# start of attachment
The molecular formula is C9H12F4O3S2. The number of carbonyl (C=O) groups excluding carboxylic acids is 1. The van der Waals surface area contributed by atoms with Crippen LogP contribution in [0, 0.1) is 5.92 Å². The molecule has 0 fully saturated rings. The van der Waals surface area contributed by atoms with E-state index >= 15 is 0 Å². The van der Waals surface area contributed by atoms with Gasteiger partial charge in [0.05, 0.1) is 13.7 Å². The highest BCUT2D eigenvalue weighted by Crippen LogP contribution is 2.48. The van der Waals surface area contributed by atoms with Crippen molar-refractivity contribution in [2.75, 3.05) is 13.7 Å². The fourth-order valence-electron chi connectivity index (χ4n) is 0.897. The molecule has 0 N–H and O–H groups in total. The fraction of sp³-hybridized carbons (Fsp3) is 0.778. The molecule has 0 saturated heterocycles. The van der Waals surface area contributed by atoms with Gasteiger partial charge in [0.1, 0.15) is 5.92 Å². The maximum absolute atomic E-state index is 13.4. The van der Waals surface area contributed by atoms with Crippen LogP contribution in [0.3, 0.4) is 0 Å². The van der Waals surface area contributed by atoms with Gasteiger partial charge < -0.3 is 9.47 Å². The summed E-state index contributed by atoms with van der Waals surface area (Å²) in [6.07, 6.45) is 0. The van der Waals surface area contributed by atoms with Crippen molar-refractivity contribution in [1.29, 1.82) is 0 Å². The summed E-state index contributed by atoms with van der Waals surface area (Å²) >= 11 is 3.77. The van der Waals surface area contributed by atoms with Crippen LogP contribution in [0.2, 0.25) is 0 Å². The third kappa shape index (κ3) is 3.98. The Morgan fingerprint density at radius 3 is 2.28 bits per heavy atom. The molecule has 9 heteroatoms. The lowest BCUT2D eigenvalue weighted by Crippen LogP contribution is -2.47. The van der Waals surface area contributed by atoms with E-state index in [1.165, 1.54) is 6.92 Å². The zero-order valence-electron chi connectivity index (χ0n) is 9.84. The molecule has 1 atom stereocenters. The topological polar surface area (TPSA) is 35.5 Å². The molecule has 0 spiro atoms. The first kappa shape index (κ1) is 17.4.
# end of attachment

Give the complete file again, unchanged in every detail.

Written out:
The molecular formula is C9H12F4O3S2. The number of carbonyl (C=O) groups excluding carboxylic acids is 1. The van der Waals surface area contributed by atoms with Crippen LogP contribution in [0, 0.1) is 5.92 Å². The molecule has 0 fully saturated rings. The van der Waals surface area contributed by atoms with E-state index >= 15 is 0 Å². The van der Waals surface area contributed by atoms with Gasteiger partial charge in [0.05, 0.1) is 13.7 Å². The highest BCUT2D eigenvalue weighted by Crippen LogP contribution is 2.48. The van der Waals surface area contributed by atoms with Crippen molar-refractivity contribution in [2.75, 3.05) is 13.7 Å². The fourth-order valence-electron chi connectivity index (χ4n) is 0.897. The molecule has 0 N–H and O–H groups in total. The fraction of sp³-hybridized carbons (Fsp3) is 0.778. The molecule has 0 saturated heterocycles. The van der Waals surface area contributed by atoms with Gasteiger partial charge in [0.1, 0.15) is 5.92 Å². The maximum absolute atomic E-state index is 13.4. The van der Waals surface area contributed by atoms with Crippen LogP contribution in [0.3, 0.4) is 0 Å². The van der Waals surface area contributed by atoms with Gasteiger partial charge < -0.3 is 9.47 Å². The summed E-state index contributed by atoms with van der Waals surface area (Å²) in [6.07, 6.45) is 0. The van der Waals surface area contributed by atoms with Crippen molar-refractivity contribution in [1.29, 1.82) is 0 Å². The summed E-state index contributed by atoms with van der Waals surface area (Å²) >= 11 is 3.77. The van der Waals surface area contributed by atoms with Crippen LogP contribution in [0.2, 0.25) is 0 Å². The third kappa shape index (κ3) is 3.98. The Morgan fingerprint density at radius 3 is 2.28 bits per heavy atom. The molecule has 9 heteroatoms. The lowest BCUT2D eigenvalue weighted by Crippen LogP contribution is -2.47. The van der Waals surface area contributed by atoms with E-state index in [1.165, 1.54) is 6.92 Å². The zero-order valence-electron chi connectivity index (χ0n) is 9.84. The molecule has 1 atom stereocenters. The topological polar surface area (TPSA) is 35.5 Å². The molecule has 0 spiro atoms. The first kappa shape index (κ1) is 17.4.